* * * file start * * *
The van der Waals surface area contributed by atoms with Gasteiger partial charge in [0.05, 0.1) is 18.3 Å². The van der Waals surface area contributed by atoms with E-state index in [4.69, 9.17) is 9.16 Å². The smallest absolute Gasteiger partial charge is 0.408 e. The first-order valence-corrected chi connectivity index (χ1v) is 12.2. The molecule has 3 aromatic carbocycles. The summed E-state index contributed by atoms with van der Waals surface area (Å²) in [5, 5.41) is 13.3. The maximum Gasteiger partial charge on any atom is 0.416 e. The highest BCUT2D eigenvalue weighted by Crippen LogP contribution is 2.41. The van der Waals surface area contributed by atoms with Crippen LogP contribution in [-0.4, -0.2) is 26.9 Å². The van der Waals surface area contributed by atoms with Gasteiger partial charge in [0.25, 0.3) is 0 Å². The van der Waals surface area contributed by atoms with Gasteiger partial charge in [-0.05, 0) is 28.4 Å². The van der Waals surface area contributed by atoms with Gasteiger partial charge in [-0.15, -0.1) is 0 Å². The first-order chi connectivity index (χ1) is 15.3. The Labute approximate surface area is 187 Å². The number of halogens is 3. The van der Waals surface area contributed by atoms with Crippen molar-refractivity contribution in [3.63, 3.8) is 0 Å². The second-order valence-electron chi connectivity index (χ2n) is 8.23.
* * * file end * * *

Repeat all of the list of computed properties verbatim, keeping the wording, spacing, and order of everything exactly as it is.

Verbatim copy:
The van der Waals surface area contributed by atoms with Gasteiger partial charge in [0.05, 0.1) is 18.3 Å². The van der Waals surface area contributed by atoms with E-state index in [4.69, 9.17) is 9.16 Å². The smallest absolute Gasteiger partial charge is 0.408 e. The first-order valence-corrected chi connectivity index (χ1v) is 12.2. The molecule has 3 aromatic carbocycles. The summed E-state index contributed by atoms with van der Waals surface area (Å²) in [5, 5.41) is 13.3. The maximum Gasteiger partial charge on any atom is 0.416 e. The highest BCUT2D eigenvalue weighted by Crippen LogP contribution is 2.41. The van der Waals surface area contributed by atoms with Crippen LogP contribution in [-0.4, -0.2) is 26.9 Å². The van der Waals surface area contributed by atoms with Gasteiger partial charge in [0.25, 0.3) is 0 Å². The van der Waals surface area contributed by atoms with Gasteiger partial charge in [-0.05, 0) is 28.4 Å². The van der Waals surface area contributed by atoms with Gasteiger partial charge in [-0.15, -0.1) is 0 Å². The first-order chi connectivity index (χ1) is 15.3. The Labute approximate surface area is 187 Å². The number of halogens is 3. The van der Waals surface area contributed by atoms with Crippen molar-refractivity contribution in [3.63, 3.8) is 0 Å². The second-order valence-electron chi connectivity index (χ2n) is 8.23.